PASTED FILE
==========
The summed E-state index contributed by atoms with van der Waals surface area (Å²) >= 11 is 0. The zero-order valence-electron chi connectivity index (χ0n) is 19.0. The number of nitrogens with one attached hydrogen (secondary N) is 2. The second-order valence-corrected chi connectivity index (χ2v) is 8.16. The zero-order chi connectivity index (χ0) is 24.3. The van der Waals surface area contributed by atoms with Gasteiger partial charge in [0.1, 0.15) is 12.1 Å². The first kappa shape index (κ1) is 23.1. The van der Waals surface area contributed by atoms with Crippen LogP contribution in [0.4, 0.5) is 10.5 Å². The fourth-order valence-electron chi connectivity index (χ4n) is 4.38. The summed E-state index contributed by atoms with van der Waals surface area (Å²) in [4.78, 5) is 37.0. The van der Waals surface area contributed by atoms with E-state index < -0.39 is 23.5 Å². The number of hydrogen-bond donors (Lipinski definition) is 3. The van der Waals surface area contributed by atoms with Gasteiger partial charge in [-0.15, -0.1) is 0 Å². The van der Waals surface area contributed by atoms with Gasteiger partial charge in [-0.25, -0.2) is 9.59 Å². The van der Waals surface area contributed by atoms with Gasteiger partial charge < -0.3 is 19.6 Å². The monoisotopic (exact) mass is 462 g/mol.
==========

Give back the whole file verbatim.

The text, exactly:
The summed E-state index contributed by atoms with van der Waals surface area (Å²) >= 11 is 0. The zero-order valence-electron chi connectivity index (χ0n) is 19.0. The number of nitrogens with one attached hydrogen (secondary N) is 2. The second-order valence-corrected chi connectivity index (χ2v) is 8.16. The zero-order chi connectivity index (χ0) is 24.3. The van der Waals surface area contributed by atoms with Gasteiger partial charge in [0.1, 0.15) is 12.1 Å². The first kappa shape index (κ1) is 23.1. The van der Waals surface area contributed by atoms with Crippen LogP contribution in [0.4, 0.5) is 10.5 Å². The fourth-order valence-electron chi connectivity index (χ4n) is 4.38. The summed E-state index contributed by atoms with van der Waals surface area (Å²) in [4.78, 5) is 37.0. The van der Waals surface area contributed by atoms with E-state index < -0.39 is 23.5 Å². The number of hydrogen-bond donors (Lipinski definition) is 3. The van der Waals surface area contributed by atoms with Gasteiger partial charge in [-0.15, -0.1) is 0 Å². The van der Waals surface area contributed by atoms with Gasteiger partial charge in [-0.25, -0.2) is 9.59 Å². The van der Waals surface area contributed by atoms with Gasteiger partial charge < -0.3 is 19.6 Å². The monoisotopic (exact) mass is 462 g/mol.